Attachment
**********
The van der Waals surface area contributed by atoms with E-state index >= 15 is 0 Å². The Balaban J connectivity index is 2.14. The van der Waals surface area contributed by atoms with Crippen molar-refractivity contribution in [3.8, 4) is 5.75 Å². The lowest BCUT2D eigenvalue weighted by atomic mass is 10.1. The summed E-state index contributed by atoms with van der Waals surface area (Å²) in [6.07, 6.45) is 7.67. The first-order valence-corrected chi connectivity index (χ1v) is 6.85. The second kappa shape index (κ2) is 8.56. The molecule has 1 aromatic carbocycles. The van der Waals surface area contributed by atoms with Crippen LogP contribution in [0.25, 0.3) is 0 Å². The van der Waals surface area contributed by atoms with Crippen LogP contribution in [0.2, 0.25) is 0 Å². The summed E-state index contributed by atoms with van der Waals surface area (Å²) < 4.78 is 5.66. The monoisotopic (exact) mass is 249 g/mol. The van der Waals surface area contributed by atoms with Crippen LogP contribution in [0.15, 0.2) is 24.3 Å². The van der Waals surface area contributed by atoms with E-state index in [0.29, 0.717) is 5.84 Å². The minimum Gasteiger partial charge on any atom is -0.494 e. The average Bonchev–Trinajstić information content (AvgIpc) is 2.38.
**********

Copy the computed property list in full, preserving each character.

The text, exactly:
The van der Waals surface area contributed by atoms with E-state index >= 15 is 0 Å². The Balaban J connectivity index is 2.14. The van der Waals surface area contributed by atoms with Crippen molar-refractivity contribution in [3.8, 4) is 5.75 Å². The lowest BCUT2D eigenvalue weighted by atomic mass is 10.1. The summed E-state index contributed by atoms with van der Waals surface area (Å²) in [6.07, 6.45) is 7.67. The first-order valence-corrected chi connectivity index (χ1v) is 6.85. The second kappa shape index (κ2) is 8.56. The molecule has 1 aromatic carbocycles. The van der Waals surface area contributed by atoms with Crippen LogP contribution in [0.25, 0.3) is 0 Å². The van der Waals surface area contributed by atoms with Crippen LogP contribution in [0.2, 0.25) is 0 Å². The summed E-state index contributed by atoms with van der Waals surface area (Å²) < 4.78 is 5.66. The monoisotopic (exact) mass is 249 g/mol. The van der Waals surface area contributed by atoms with Crippen LogP contribution in [0.15, 0.2) is 24.3 Å². The van der Waals surface area contributed by atoms with E-state index in [0.29, 0.717) is 5.84 Å². The minimum Gasteiger partial charge on any atom is -0.494 e. The average Bonchev–Trinajstić information content (AvgIpc) is 2.38.